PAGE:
NEW YORK - Retired Marine Sgt. Rob Jones has a hard time imagining what it’s like in Afghanistan right now. But he understands the desperation and turmoil.
"These people are so desperate that they’re willing to hand their child to you," he said. "The most important thing in their life and probably never see them again."
The 35-year-old was on a tour there back in 2010 when he was badly wounded 4 months into his 7-month deployment after stepping on an IED.
More than a decade later, the double above the knee amputee shared his thoughts on the ongoing crisis.
"What we’re trying to do over there- bring freedom and democracy to a country that’s never had it and has been oppressed for such a long time," he said. "It’s not something that will happen in a short period. I know twenty years is a long time to be at war. This is something that only happens through generational change."
Jones tells us he’s proud of the troops on the ground but disappointed in leadership.
He calls President Biden’s decision not to extend the withdrawal deadline a big mistake.
"The people that are representing us are treating these terrorists like they’re benevolent leaders," he said. "It’s the way that the leadership handling the situation that makes these deaths feel especially poignant and unnecessary."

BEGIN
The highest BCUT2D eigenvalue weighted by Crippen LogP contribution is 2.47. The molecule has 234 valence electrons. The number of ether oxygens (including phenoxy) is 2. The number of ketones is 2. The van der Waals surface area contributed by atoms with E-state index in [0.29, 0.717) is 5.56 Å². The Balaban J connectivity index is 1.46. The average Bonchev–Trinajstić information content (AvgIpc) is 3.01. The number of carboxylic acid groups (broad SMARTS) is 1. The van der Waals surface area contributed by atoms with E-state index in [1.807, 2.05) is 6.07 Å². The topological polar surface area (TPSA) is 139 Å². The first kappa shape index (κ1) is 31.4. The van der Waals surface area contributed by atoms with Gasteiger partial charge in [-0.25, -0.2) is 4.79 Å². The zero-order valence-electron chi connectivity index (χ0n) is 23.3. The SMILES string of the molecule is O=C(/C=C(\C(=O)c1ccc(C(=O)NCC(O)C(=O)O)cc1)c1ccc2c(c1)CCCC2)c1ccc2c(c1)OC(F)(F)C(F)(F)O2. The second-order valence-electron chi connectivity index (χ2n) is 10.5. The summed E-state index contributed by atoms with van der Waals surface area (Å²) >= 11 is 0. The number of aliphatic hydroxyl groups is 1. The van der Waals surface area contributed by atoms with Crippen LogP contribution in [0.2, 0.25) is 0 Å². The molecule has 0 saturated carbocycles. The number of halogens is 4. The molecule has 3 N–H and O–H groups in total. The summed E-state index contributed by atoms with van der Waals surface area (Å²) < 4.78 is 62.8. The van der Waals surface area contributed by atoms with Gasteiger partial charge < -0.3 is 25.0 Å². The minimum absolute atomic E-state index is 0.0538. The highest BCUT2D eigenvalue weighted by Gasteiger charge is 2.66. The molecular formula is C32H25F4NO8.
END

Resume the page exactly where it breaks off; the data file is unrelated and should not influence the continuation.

Retired Army Corporal Chris Levi also served in Afghanistan back in 2006. He too is appalled by the Taliban takeover and recent ISIS attack and tells me he’s deeply saddened by what he calls a lack of U.S. leadership.
"I wish they had the authorization to do more," he said. "The withdrawal of the U.S. troops wasn’t completely unexpected. The Taliban taking over was to be expected but the recent attack was unexpected."
As for Jones - he’s doubtful anything will change before the withdrawal deadline and wishes he could’ve done more to help Afghanistan.
"We need to have more perseverance and stick around until we do the job that we went there to do correctly and we leave the country stronger than when we found it."